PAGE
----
"For me it is really an incredible thing that has happened in our lifetime," said Peter Higgs, BSc MSc PhD FInstP FRSE FRS.
For Higgs, it was his day, one in which his name became permanently linked with a fundamental discovery in the field physics -- the Higgs boson particle.
When asked if it was easier to draw than to prove, Tim Barklow, Ph.D., said "Absolutely. We've been drawing these things for decades."
Barklow of the Stanford Linear Accelerator is one of many physicists breathing a huge sigh of relief, now that the fabled particle has moved from theory to fact. They had based all of their standard model on its existence.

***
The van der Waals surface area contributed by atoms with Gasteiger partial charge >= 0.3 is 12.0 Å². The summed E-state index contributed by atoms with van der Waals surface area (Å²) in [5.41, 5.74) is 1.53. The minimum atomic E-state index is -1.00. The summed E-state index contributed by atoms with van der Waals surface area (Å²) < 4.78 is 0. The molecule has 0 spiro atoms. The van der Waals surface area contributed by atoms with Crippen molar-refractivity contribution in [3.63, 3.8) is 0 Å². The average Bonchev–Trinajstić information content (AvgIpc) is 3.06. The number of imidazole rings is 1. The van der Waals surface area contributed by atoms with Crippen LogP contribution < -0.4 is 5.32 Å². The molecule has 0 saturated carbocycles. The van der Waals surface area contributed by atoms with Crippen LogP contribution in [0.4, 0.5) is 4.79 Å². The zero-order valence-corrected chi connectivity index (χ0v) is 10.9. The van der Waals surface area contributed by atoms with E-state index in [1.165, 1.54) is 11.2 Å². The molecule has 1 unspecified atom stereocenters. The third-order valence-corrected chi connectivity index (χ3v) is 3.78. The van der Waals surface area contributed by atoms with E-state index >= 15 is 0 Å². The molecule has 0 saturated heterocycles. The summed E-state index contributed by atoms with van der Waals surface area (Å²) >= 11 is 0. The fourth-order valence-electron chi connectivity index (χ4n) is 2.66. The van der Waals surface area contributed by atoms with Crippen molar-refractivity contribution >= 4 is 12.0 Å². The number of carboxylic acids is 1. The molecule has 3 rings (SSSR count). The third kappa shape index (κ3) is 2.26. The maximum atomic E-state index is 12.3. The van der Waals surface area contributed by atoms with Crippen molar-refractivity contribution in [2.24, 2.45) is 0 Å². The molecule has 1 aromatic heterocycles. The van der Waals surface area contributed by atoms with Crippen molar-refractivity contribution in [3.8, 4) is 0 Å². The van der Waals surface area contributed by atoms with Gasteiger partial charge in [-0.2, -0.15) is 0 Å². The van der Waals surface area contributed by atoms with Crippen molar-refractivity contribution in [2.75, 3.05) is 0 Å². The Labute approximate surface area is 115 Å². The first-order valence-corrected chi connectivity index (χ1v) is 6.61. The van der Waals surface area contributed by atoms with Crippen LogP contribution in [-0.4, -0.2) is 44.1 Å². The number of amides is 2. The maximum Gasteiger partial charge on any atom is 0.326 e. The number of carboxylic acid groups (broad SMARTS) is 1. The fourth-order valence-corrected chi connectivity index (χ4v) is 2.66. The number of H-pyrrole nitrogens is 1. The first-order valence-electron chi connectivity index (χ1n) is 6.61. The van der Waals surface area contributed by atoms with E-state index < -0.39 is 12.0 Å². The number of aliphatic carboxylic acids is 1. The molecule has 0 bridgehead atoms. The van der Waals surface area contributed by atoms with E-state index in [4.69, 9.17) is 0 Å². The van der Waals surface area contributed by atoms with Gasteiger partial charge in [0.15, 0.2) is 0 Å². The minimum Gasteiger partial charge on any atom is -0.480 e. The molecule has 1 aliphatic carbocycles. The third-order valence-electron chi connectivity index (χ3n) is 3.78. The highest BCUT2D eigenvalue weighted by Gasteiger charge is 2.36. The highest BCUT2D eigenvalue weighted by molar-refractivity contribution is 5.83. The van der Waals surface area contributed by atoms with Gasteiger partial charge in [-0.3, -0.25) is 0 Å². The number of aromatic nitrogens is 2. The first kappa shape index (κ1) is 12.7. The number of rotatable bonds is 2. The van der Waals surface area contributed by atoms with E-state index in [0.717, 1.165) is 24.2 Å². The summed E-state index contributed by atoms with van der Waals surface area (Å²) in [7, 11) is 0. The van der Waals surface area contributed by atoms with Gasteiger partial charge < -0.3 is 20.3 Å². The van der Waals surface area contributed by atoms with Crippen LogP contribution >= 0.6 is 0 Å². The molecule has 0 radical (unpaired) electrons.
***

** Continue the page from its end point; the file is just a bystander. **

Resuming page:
"As a layman I would say we have it, but as a scientist, I would have to say, 'What do we have?'" said
It finally emerged after physicists in Switzerland and Chicago collided known particles at close to the speed of light. They had never actually seen a Higgs boson, but what else could give mass to an electron. And how does it fit into our universe?
"If the electron did not have mass, we would not form atoms, we would not have stars or we would not have galaxies. It would be a completely different universe," said Barklow.
Not only did they have to catch a Higgs boson, then they had to prove it to a very high standard. Two teams of scientists, and three trillion collisions each, they had a probability of one in 99.99994 or one in a million.
"Historically, studies of fundamental questions of nature have led to developments which helped mankind. But anything involving the Higgs Field would have to wait a hundred years or so," said Barklow.
And then, maybe they will look back on today, a July 4th, when the smallest of atomic level fireworks made the biggest bang yet.